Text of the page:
Multilevel Nanoengineering for Imprint Lithography
Thesis DisciplineElectrical Engineering
Degree GrantorUniversity of Canterbury
Degree NameMaster of Engineering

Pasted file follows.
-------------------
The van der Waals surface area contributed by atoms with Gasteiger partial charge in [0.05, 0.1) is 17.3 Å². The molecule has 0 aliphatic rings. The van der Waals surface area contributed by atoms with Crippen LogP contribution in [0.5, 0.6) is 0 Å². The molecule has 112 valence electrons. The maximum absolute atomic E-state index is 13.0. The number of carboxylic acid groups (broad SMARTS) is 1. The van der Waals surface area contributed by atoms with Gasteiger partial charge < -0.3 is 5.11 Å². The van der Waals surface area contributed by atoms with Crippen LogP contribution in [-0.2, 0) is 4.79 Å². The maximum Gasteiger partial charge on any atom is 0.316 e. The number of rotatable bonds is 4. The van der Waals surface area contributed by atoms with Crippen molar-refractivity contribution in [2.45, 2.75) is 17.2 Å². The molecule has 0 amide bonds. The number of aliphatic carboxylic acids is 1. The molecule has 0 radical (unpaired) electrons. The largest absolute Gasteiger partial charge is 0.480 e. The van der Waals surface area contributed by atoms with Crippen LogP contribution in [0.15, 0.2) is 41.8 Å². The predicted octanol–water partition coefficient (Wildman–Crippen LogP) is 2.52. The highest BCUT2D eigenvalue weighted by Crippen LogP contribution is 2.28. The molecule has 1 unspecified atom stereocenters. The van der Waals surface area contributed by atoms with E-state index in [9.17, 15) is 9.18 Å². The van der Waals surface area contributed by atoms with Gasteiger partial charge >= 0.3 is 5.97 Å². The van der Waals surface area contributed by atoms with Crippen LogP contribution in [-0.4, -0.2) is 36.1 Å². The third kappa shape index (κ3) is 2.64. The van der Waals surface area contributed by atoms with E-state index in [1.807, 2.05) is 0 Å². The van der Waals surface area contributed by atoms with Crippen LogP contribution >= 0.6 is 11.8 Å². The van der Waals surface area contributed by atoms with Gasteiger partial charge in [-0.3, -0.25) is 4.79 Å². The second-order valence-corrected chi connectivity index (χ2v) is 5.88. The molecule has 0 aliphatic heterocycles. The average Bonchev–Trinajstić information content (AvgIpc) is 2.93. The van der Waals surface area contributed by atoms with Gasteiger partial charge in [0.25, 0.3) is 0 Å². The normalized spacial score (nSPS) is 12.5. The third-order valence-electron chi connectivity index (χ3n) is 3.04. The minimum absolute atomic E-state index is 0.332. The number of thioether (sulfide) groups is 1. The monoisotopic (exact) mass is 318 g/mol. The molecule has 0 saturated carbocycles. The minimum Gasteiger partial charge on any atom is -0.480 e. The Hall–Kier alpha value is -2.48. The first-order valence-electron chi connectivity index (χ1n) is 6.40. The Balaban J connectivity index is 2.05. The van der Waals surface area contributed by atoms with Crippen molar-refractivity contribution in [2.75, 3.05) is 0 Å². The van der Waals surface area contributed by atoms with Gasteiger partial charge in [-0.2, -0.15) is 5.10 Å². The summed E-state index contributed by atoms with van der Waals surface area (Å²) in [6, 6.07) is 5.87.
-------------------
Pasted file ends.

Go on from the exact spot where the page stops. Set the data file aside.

The current trend in pushing photo lithography to smaller and smaller resolutions is becoming increasingly difficult and expensive. Extreme ultra-violet lithography is an alternate method that has the potential to provide feature sizes down to 30 nm, however, it will come at an even greater cost. Nanoimprint lithography (NIL) is another lithographic technique which is promising to provide very high resolutions at a relatively low cost. Imprinting works by using a mold with a surface patterned with the required nano structures and pressing it into a substrate coated with a deformable polymer. Due to its direct pattern replication technique, it is very capable of reproducing three-dimensional structures, however limited research has been performed on this to date. In this study, investigations have been performed into developing a reliable process for creating SiN molds with sub-100 nm structures with variable height control. The process relies on a negative tone electron beam resist which can be patterned to various thicknesses by varying the exposure dosage. This allows for the creation of complex multi-layer structures in a single electron beam lithography step. These patterns then have been transferred into the SiN substrate by a single reactive ion etch. From here the mold is ready for use in imprinting. Study has also been performed into imprinting process as well. This includes the development of an imprint press, the manner in which NIL works. Investigations have been performed into the imprinting performance of 3D molds. Thermal expansion issues have been found and addressed, as have adhesion problems. Some other aspects of 3D NIL which have not been addressed in this study have been outlined in future work for further investigation.